The island city of Montreal lies at the confluence of two rivers, the St. Lawrence and the Ottawa, in southwestern Quebec, less than fifty miles from the U.S. border.
For its unique architectural character, its French heritage, and its flourishing arts scene, encompassing everything from indie rock to haute cuisine.
It’s a reasonable drive from Vermont, upstate New York, or southeastern Ontario, and it’s served by an international airport named for the former prime minister Pierre Elliott Trudeau.
Choose your timing wisely — winter in Quebec is no joke, and lasts from November through March. Spring and fall are magical, if brief, and in summer Montreal gets downright hedonistic.
The province of Quebec — isolated from the rest of Canada and the U.S. by language, geography and a proud streak of cultural separatism — is hard to mistake for its fellow new-world neighbors. We sent husband-and-wife photographer team Andrew and Gemma Ingalls to Montreal with one brief: to show us in pictures why it’s as close as you’ll get to Europe without crossing the pond. Their photos above offer glimpses of the city’s old French heritage, yet they also reveal a more youthful modern side — proof that holding firm to its distinctive character hasn’t left Quebec stuck in the past.
The aptly named Old City, built around the port, looks like the Montreal that most of us imagine. Narrow cobblestone streets are crowded with landmark buildings and churches reminiscent of early nineteenth-century Europe. Horse-drawn carriages only add to the effect, jostling tourists as they bounce along the cobblestones, visceral reminders of the city’s efforts toward historic preservation.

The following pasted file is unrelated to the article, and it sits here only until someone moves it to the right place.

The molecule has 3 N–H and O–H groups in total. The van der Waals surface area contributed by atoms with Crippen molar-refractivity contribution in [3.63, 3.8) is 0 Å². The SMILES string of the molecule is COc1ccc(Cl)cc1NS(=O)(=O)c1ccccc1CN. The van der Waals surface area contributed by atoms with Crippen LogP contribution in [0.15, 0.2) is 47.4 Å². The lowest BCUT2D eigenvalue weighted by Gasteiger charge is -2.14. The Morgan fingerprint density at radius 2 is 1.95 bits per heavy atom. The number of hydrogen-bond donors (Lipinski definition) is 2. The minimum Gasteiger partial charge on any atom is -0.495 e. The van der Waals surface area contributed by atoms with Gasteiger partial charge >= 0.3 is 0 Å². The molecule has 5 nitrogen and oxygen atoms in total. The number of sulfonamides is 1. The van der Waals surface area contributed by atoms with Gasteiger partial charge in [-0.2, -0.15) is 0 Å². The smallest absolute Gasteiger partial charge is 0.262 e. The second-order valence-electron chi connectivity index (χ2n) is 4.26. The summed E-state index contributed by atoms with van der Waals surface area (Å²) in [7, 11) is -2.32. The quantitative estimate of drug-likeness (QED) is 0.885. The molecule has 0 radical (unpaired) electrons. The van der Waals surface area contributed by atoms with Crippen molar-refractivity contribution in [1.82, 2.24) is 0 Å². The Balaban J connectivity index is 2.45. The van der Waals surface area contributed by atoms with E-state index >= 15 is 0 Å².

From the outside, the 1850’s brick exterior of Hotel Nelligan, which overlooks the St. Lawrence River from its position in the Old City, fits perfectly into its surroundings. But inside, the old exposed brick begins to seem more contemporary, especially alongside the creature comforts of a twenty-first-century hotel. If the interiors of the Hotel Nelligan are surprisingly contemporary, those of Hotel Gault are decidedly modern — Eames chairs, polished concrete floors, open-plan loft-style rooms. Yet this being Montreal, it’s all hidden behind an eighteenth-century stone facade, sitting on a corner lit by gas streetlamps.
While the architecture sets an atmospheric scene, the more hedonistic student of Québécois culture will want to go straight for the food. Befitting its European roots, the prevailing style is meticulous, with a heavy reliance on seasonal ingredients. Pâtisseries, chocolate and charcuterie shops, little bistros and cafés on the corners — it all looks quite like Paris, but perhaps more importantly, it often tastes like it, too. At the same time, the emphasis on local ingredients, not least at the bustling Marché Jean-Talon, where farmers, foragers, fishermen, butchers and bakers peddle their delicacies, ensures that the flavors are just as rooted in Quebec.
The service is likewise distinct. Expect bellhops at hotels to walk you to your car holding an umbrella over your head, then greet you upon your return in the same manner. Waiters tend to know their menus (generally written in both French and English) in impressive detail. And shopkeepers will tie your purchases with a bow or baker’s twine, as the case may be. It all adds up to a unique, sophisticated place apart that’s just across the border.